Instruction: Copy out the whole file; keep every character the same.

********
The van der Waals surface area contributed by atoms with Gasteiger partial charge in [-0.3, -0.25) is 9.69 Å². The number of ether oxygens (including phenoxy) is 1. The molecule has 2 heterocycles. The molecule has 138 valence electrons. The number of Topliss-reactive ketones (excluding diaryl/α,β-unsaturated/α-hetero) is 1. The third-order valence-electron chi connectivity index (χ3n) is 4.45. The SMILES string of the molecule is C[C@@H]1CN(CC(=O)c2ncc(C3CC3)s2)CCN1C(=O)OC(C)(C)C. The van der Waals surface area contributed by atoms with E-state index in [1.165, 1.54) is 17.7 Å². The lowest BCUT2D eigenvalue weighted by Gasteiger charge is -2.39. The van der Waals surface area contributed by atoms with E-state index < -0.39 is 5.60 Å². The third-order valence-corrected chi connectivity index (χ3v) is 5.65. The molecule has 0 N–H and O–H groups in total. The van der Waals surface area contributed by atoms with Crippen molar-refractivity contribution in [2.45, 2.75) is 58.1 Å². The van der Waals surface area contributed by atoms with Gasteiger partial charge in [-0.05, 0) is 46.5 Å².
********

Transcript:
The van der Waals surface area contributed by atoms with Gasteiger partial charge in [-0.3, -0.25) is 9.69 Å². The number of ether oxygens (including phenoxy) is 1. The molecule has 2 heterocycles. The molecule has 138 valence electrons. The number of Topliss-reactive ketones (excluding diaryl/α,β-unsaturated/α-hetero) is 1. The third-order valence-electron chi connectivity index (χ3n) is 4.45. The SMILES string of the molecule is C[C@@H]1CN(CC(=O)c2ncc(C3CC3)s2)CCN1C(=O)OC(C)(C)C. The van der Waals surface area contributed by atoms with E-state index in [1.165, 1.54) is 17.7 Å². The lowest BCUT2D eigenvalue weighted by Gasteiger charge is -2.39. The van der Waals surface area contributed by atoms with E-state index < -0.39 is 5.60 Å². The third-order valence-corrected chi connectivity index (χ3v) is 5.65. The molecule has 0 N–H and O–H groups in total. The van der Waals surface area contributed by atoms with Crippen molar-refractivity contribution in [2.45, 2.75) is 58.1 Å². The van der Waals surface area contributed by atoms with Gasteiger partial charge in [-0.05, 0) is 46.5 Å².